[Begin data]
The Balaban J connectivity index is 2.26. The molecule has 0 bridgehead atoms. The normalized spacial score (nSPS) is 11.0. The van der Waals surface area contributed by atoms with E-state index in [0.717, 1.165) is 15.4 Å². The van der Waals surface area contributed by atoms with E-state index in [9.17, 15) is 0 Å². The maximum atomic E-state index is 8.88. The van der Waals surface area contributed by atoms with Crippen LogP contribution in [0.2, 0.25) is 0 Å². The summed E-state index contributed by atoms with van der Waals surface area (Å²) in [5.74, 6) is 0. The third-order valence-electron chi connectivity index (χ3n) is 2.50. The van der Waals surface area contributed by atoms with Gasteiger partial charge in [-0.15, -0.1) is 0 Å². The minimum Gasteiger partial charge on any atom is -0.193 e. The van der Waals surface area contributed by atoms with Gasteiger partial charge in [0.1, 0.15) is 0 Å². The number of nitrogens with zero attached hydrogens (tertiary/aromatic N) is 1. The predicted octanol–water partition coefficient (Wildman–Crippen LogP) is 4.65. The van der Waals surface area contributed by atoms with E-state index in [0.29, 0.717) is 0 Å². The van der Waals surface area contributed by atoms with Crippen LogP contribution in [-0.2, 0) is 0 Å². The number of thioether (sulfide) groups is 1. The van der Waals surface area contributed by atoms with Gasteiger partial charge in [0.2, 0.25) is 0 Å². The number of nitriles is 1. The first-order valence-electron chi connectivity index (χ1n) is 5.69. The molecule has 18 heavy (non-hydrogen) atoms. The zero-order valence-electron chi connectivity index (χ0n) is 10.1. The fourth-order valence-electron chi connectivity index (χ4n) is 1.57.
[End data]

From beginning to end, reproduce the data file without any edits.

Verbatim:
The Balaban J connectivity index is 2.26. The molecule has 0 bridgehead atoms. The normalized spacial score (nSPS) is 11.0. The van der Waals surface area contributed by atoms with E-state index in [0.717, 1.165) is 15.4 Å². The van der Waals surface area contributed by atoms with E-state index in [9.17, 15) is 0 Å². The maximum atomic E-state index is 8.88. The van der Waals surface area contributed by atoms with Crippen LogP contribution in [0.2, 0.25) is 0 Å². The summed E-state index contributed by atoms with van der Waals surface area (Å²) in [5.74, 6) is 0. The third-order valence-electron chi connectivity index (χ3n) is 2.50. The van der Waals surface area contributed by atoms with Gasteiger partial charge in [-0.15, -0.1) is 0 Å². The minimum Gasteiger partial charge on any atom is -0.193 e. The van der Waals surface area contributed by atoms with Gasteiger partial charge in [0.1, 0.15) is 0 Å². The number of nitrogens with zero attached hydrogens (tertiary/aromatic N) is 1. The predicted octanol–water partition coefficient (Wildman–Crippen LogP) is 4.65. The van der Waals surface area contributed by atoms with E-state index in [0.29, 0.717) is 0 Å². The van der Waals surface area contributed by atoms with Crippen LogP contribution in [-0.2, 0) is 0 Å². The number of thioether (sulfide) groups is 1. The van der Waals surface area contributed by atoms with Gasteiger partial charge in [0.2, 0.25) is 0 Å². The number of nitriles is 1. The first-order valence-electron chi connectivity index (χ1n) is 5.69. The molecule has 18 heavy (non-hydrogen) atoms. The zero-order valence-electron chi connectivity index (χ0n) is 10.1. The fourth-order valence-electron chi connectivity index (χ4n) is 1.57.